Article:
When yet another pair of dueling “why e-books are lousy/awesome” articles crossed my browser today (via The Digital Reader’s latest Morning Coffee link collection) I had to roll my eyes. It’s the debate that will seemingly never end—which is strange because you’d think it ought to have been settled by now.

It’s really not worth rehashing the articles in detail. If you’re interested in that sort of thing, click through, but I’ll wager that anyone who’s followed e-books for the last few years could come pretty close to reciting both articles’ major points verbatim without looking. The ability to show off your collection (print). Never being without a book (e-books). The ability to flip to the sections you’re looking for (print). Never losing your place (e-books).  And so on.

The thing that gets me is that everyone who feels the need to write such a thing is so vehement about it, and seem to be just as much so now as when the first Kindle first came out. It makes me wonder whether, back when Penguin first started releasing paperbacks, people felt the need to pen impassioned screeds about how they would never be caught dead reading a paperback, or about how paperbacks were so much more awesome and convenient than hardcovers.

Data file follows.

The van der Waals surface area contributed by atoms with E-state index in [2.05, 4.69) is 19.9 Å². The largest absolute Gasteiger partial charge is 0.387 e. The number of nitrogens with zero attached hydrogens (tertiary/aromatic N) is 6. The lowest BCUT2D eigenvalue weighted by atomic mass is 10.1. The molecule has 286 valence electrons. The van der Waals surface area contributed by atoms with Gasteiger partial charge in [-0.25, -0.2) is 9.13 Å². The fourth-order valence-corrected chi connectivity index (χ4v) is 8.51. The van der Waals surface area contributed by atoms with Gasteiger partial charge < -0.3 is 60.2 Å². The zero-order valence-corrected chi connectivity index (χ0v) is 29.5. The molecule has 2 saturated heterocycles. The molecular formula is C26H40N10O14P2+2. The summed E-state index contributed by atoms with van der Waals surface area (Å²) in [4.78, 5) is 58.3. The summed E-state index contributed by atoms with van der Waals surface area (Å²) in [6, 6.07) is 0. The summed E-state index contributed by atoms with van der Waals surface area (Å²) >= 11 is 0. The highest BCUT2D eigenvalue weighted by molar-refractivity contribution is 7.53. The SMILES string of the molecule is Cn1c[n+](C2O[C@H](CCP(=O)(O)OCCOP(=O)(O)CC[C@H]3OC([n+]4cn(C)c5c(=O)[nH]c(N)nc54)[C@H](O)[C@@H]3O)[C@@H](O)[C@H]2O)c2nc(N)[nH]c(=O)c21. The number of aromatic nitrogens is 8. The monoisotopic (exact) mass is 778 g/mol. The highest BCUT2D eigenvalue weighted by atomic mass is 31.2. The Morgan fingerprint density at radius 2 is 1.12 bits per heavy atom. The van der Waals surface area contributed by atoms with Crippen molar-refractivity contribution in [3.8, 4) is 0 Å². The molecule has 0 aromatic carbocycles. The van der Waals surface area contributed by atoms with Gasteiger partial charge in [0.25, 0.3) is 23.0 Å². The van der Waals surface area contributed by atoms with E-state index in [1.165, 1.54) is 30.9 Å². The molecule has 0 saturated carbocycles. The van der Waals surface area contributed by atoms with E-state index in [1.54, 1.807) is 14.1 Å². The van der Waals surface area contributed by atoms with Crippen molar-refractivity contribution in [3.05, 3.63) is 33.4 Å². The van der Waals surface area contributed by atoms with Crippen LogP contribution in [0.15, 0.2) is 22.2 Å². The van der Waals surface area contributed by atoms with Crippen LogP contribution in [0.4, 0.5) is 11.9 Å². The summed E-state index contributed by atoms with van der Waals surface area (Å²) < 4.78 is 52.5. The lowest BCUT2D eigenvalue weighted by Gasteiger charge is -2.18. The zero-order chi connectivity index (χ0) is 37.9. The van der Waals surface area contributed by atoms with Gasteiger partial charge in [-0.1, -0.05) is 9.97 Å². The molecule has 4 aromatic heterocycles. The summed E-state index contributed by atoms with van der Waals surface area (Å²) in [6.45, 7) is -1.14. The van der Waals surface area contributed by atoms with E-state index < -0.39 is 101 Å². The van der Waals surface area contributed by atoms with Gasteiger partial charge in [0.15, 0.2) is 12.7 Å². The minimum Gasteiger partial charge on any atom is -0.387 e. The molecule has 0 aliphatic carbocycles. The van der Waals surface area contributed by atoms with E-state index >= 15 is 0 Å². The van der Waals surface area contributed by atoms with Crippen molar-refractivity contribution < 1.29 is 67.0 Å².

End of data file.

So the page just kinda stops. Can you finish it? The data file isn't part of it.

Now, of course, the very idea seems foolish. I’ll wager few people who read print books care too much whether they’re in hardcover or paperback. Hardcover books are more durable and more convenient for some purposes—they can actually lay flat when open, for example, so you can read them while eating or drinking (as long as you’re careful not to get stuff on the pages). But paperbacks are cheaper, smaller, and lighter—easier to tote around and less hurtful on the budget. It’s hard to imagine someone not choosing to read one or the other on ideological grounds. Indeed, if you asked most people “Do you prefer paperbacks or hardcovers?” they’d probably be hard-put to express a preference, except possibly a situational one.

And I expect that’s how it will become, sooner or later, for e-books versus print. Studies show that many e-book users still buy print books as well, especially now that the rate of adoption of e-books seems to be leveling off. So, clearly, even people who are happy with e-books’ convenience still find reasons to dip into dead tree pulp every now and again—just like people who prefer paperbacks or hardcovers will nonetheless happily read a printed book of the other kind if it’s what they have on hand.  There might always be some holdouts, but sooner or later I expect these “versus” arguments will seem every bit as quaint as horse vs. horseless carriage.